“You’re free of your ensnarement,” Kil’Gronn said. “And so you can choose to listen or not. It will cost you, but trying to leave this forest on foot without our help would come at an even steeper price.”
Sophia shuddered. “So there’s something else that calls this place home,” she asked. “Is that why it felt like we were being watched as you brought us back here?”
“Captured us,” Curian added.
Curian sighed. “We don’t have all the time in the world, you know,” she snipped. “So we’ll take whatever your cost is. Tell us a story, Queen Orc.”
Kil’Gronn tightened her grip on the dagger’s hilt abruptly. A loud crack resonated throughout the chamber, causing Curian to leap back and look away, shielding her face. She hazarded a glance back. The dagger rested on the floor, its hilt in pieces around it. Droplets of blood dripped from Kil’Gronn’s closed hand.
“I have been kind and patient with you,” Kil’Gronn sneered. “It would be wise for you to not to be so disrespectful.”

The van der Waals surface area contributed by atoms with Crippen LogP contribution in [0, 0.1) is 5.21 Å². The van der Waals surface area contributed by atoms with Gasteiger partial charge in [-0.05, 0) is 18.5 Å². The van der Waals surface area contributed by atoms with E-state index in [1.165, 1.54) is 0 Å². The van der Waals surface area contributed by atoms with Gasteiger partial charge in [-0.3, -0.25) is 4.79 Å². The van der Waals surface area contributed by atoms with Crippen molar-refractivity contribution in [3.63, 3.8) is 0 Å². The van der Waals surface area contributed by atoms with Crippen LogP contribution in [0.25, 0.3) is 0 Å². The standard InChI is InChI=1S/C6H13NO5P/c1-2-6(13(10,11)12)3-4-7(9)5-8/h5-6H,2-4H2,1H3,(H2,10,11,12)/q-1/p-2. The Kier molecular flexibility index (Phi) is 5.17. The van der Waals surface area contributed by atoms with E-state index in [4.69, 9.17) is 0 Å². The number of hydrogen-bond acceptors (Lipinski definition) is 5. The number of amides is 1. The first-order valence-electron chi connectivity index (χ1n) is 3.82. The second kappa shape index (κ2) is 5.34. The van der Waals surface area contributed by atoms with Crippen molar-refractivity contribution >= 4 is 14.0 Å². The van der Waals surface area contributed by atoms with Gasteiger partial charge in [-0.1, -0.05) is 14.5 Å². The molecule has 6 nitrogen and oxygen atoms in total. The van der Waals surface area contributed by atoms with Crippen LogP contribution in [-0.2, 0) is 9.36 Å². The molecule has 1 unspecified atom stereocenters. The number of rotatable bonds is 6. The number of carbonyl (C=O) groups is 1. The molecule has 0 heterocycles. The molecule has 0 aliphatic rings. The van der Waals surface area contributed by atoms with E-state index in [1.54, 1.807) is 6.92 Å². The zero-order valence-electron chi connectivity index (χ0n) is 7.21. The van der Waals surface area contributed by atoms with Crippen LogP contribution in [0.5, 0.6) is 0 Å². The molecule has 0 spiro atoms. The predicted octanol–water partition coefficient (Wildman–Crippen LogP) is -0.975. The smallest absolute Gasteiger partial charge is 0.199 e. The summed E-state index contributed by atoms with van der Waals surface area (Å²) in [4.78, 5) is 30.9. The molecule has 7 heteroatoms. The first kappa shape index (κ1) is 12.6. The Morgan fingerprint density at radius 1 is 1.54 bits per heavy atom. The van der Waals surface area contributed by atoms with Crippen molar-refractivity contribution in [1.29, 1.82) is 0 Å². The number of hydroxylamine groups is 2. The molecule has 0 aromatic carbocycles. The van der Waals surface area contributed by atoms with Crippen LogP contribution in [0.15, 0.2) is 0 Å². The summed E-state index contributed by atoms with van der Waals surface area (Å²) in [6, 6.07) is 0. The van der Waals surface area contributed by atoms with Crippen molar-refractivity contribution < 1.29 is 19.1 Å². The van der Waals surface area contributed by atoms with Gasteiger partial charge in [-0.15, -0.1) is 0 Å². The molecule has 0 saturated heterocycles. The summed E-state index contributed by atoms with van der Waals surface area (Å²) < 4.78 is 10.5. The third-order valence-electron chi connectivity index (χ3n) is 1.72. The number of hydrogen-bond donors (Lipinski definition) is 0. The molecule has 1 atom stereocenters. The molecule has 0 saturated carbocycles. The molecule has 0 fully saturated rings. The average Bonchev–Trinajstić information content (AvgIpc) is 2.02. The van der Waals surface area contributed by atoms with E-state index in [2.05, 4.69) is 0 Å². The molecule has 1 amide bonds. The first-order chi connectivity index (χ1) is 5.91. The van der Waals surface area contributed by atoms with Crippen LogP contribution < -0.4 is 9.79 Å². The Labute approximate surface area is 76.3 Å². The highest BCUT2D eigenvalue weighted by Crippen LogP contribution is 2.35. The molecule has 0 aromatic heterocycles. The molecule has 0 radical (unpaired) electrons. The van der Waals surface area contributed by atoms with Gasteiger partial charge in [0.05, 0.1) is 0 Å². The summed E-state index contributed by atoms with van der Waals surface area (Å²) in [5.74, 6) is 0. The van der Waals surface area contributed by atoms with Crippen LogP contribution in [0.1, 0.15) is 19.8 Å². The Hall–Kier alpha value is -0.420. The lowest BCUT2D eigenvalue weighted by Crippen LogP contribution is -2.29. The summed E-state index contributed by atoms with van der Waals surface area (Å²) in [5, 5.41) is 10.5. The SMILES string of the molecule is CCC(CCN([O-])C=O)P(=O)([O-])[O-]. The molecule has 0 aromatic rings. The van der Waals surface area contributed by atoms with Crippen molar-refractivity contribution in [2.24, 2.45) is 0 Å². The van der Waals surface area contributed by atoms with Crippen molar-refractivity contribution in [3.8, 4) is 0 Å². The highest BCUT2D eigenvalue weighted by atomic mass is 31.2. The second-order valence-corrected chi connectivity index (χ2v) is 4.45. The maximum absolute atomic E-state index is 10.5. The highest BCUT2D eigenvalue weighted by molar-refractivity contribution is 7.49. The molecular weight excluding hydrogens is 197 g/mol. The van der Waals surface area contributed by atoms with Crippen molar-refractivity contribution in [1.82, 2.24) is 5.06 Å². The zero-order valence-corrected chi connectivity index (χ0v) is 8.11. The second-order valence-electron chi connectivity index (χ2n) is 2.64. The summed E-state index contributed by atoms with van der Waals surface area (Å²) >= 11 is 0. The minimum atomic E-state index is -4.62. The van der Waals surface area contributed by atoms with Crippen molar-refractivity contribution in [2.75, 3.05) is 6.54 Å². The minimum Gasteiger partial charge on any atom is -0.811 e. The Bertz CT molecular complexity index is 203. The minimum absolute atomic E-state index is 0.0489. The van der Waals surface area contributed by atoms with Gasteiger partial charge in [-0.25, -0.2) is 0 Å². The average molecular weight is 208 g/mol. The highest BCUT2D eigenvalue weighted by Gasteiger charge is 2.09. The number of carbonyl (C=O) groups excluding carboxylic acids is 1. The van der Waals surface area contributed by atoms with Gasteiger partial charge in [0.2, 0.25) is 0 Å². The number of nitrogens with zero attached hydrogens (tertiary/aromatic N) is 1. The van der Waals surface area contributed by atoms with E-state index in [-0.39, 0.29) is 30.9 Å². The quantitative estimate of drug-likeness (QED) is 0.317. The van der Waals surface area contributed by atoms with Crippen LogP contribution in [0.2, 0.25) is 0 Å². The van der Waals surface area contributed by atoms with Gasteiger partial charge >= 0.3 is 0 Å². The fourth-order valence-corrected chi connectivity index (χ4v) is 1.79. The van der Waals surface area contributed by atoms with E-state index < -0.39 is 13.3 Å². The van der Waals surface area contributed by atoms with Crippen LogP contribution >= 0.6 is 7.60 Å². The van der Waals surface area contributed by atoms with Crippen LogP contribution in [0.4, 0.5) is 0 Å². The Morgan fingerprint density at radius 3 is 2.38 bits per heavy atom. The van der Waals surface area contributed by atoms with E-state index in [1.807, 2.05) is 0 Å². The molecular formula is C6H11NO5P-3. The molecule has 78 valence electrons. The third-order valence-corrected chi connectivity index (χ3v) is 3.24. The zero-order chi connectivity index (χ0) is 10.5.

Sophia stepped in. “My apologies,” she said. “She’s not from this world.”
Curian gently moved Sophia aside, eyes narrowed. Her expression softened and she averted her gaze to not make eye contact.
“I don’t need anyone making excuses for me,” she said. “Apologies all the same. What’s this costly story of yours?”
Kil’Gronn picked up the broken dagger and sighed. “This forest was once bountiful and full of life,” she explained. “That was three generations ago, when my grandfather first brought my people to this forest.”
All of the other Orcs fell silent, their heads bowed.
“His name was Gronn,” Kil’Gronn continued. “His people respected him, and in return he never settled for anything less than seeing our people thrive. We made use of the plentiful trees here to build huts. We hunted the bountiful wild game that roamed this forest, taking only what we needed. And yet the forest grew angry with us.”
“You see, the forest happened to also be home to Ancient Treants lead by Elderbark the Terrible. He was a mighty sentinel, towering over every other tree in the forest canopy, and so my grandfather saw him approaching well before he arrived. He demanded audience with our leader, and so my grandfather met with him.”